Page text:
Hi, this is Daniel Garber at the Movies for culturalmining.com and CIUT 89.5 FM.

Not everything you see is the plain truth. Sometimes you have to dig deeper to see what’s really there. This week I’m looking at movies about things kept out of sight. There’s a classic Japanese anime about a city that can’t be found, and a new Canadian thriller/horror about a man who’s not all there.

14088468_1656718961215506_4090497205890860405_nThe Unseen

Wri/Dir: Geoff Redknap

Bobby Langmore (Aden Young) was an NHL golden boy, a wizard on the ice. He was happily married to Darlene (Camille Sullivan) with a young daughter, Eva, when something happened. He still felt healthy and normal, but his skin and flesh 10984228_1493728920847845_3341519512764863931_nappeared to be rotting away. This was a secret he had to keep hidden. He climbed into a truck and never looked back. Now, eight years later, he still works in a saw mill in northern BC. His only family contact is the monthly cheques he sends them. His life up north is drab and desolate, his only friend the joint he smokes after a hard day.

Bob is equal parts gruff, tough, and scruff.

Meanwhile, in the lower mainland, his daughter Eva (Julia Sarah Stone) is 16 now and barely remembers her dad. 11755062_1517963381757732_8659678087913732529_nShe’s a cute non-conformist with a chip on her shoulder. She lives a comfortable life with her mom and her mom’s wife. But she is increasingly troubled and alienated from family and friends, and threatens to just take off and never come back. Darlene sees something of 12002323_1535433453344058_8264690283193874598_nBob in her, so she gives him a call:” I think you need to talk to Eva.”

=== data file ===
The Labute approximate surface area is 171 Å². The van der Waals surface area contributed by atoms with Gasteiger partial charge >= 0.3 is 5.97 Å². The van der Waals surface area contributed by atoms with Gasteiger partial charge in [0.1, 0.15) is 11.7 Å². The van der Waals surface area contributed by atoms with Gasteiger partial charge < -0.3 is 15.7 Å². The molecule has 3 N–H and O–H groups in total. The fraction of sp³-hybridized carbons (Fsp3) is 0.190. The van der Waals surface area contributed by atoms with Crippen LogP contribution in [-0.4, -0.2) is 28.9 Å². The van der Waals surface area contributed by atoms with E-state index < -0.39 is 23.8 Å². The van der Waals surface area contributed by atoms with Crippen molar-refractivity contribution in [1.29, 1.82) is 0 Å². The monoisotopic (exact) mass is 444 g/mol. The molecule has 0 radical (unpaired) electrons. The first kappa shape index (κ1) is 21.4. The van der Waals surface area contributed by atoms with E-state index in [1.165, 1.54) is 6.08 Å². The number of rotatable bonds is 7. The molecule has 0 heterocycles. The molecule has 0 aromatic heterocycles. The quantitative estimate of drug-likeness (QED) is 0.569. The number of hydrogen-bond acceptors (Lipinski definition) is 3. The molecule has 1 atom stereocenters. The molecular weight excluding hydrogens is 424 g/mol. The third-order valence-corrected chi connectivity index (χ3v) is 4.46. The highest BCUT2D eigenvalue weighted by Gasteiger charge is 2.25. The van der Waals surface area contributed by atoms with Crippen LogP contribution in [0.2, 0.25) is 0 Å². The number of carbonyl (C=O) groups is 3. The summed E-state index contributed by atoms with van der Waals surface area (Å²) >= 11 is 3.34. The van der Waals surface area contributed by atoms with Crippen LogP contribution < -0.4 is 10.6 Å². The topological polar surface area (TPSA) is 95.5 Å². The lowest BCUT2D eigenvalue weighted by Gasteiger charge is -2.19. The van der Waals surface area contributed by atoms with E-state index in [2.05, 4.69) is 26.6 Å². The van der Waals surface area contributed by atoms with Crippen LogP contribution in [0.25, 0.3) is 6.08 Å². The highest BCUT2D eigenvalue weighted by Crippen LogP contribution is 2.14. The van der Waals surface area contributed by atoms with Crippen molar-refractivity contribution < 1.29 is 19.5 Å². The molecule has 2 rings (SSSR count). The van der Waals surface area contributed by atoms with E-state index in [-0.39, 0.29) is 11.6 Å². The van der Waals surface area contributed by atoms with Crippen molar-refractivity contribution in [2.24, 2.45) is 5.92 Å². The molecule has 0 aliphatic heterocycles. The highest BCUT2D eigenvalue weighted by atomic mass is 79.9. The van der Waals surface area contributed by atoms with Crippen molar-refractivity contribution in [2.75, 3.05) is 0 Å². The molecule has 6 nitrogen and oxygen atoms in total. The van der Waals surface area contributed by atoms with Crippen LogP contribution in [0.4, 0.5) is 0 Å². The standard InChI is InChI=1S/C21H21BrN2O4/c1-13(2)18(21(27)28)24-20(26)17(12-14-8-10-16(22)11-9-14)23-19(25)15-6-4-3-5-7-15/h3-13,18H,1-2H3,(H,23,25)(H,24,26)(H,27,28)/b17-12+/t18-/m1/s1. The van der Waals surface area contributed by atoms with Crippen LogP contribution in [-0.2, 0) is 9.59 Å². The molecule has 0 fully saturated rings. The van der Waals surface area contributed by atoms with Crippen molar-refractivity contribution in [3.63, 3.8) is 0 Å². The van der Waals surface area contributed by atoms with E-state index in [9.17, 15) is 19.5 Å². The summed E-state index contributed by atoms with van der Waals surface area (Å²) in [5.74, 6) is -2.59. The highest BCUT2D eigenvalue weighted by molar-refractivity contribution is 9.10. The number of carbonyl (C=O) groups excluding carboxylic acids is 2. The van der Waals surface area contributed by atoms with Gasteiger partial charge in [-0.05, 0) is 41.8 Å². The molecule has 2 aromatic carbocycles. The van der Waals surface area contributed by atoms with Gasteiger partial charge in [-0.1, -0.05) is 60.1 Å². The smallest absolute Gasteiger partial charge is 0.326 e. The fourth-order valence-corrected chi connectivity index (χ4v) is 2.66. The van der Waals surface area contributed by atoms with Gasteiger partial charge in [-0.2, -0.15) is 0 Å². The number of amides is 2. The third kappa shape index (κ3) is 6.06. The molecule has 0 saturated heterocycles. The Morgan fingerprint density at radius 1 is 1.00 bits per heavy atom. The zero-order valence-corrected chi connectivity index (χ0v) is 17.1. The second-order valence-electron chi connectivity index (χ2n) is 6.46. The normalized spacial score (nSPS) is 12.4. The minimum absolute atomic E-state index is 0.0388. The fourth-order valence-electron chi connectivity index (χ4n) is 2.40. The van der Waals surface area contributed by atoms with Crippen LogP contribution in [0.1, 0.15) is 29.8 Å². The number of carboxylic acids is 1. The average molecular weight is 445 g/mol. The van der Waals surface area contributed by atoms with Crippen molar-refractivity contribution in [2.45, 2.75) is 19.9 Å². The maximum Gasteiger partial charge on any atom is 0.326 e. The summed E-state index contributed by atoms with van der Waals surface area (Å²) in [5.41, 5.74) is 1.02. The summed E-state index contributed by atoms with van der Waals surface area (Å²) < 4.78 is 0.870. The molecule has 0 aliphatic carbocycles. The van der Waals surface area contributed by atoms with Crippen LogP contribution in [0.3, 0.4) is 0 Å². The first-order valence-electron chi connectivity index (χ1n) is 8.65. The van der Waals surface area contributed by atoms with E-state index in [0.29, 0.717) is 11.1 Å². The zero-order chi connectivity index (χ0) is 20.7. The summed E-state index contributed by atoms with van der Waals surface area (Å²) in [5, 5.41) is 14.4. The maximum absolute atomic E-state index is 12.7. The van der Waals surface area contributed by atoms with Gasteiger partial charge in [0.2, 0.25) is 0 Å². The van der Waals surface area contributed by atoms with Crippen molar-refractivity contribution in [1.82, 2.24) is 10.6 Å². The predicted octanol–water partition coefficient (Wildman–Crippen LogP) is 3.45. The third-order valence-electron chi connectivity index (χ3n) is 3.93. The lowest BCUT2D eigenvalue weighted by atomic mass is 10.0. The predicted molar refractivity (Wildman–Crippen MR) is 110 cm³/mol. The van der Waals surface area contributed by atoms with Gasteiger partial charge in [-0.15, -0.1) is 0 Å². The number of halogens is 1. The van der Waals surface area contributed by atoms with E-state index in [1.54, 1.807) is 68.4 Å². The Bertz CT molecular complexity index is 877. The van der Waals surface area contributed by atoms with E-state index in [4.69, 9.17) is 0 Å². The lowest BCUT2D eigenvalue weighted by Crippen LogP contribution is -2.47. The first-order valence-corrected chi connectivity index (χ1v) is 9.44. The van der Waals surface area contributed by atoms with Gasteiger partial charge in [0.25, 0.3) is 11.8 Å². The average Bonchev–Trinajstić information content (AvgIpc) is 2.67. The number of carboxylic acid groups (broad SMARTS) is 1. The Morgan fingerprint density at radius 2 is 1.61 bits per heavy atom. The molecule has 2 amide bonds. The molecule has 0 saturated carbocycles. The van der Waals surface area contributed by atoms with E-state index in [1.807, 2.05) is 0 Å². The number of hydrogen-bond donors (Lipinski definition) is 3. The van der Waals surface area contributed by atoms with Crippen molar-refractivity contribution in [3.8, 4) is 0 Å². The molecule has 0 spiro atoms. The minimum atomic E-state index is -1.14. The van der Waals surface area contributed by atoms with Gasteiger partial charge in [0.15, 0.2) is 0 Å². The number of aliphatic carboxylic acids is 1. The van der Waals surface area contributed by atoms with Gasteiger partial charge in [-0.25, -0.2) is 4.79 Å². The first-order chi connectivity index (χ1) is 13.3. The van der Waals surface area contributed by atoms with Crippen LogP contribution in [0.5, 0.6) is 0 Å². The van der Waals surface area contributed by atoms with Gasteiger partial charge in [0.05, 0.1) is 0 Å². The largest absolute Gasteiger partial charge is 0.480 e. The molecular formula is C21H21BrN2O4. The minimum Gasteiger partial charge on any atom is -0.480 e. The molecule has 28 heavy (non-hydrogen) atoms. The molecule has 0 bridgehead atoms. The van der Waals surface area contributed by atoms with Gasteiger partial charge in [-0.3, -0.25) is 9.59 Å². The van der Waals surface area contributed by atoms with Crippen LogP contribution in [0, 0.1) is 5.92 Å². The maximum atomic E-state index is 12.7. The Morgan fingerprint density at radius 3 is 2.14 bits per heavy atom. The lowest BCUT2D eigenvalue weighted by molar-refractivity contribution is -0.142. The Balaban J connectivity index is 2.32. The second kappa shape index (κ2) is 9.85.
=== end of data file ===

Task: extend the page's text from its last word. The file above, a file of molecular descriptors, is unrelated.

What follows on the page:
He walks off his job the next day… but needs help getting there. He makes a deal with Crisby (Ben Cotton), a sketchy local drug dealer, to pay for truck repairs. But soon after he reaches his former family, Eva disappears. You see, she has the same mysterious affliction, but no one has 10599521_1533738020180268_2559640461075319616_ntold her what it means. So she explores a boarded-up mental hospital with hopes of finding her grandfather’s files. He committed suicide their years before and Eva wonders if she’s headed down the same path. But then she disappears. Can Bob find his missing daughter and tells her what’s what? Or will history repeat itself for another generation?

The Unseen is a creepy look at a working class family with a strange condition in small town BC. It’s dark and misanthropic, with only family loyalty – and a few kind strangers – to counter its dark and grumpy view of humanity. The acting is angry but good, and the film has a raw realistic feel to it, from the scenic sawmill to the ramshackle houses everyone seems to live in. It’s a good strong dramatic horror film.

And the special effects that finally appear – or disappear! – toward the end of the film are fantastic.

castle_in_the_sky_movie_posterCastle in the Sky (Tenkû no shiro Rapyuta) 1986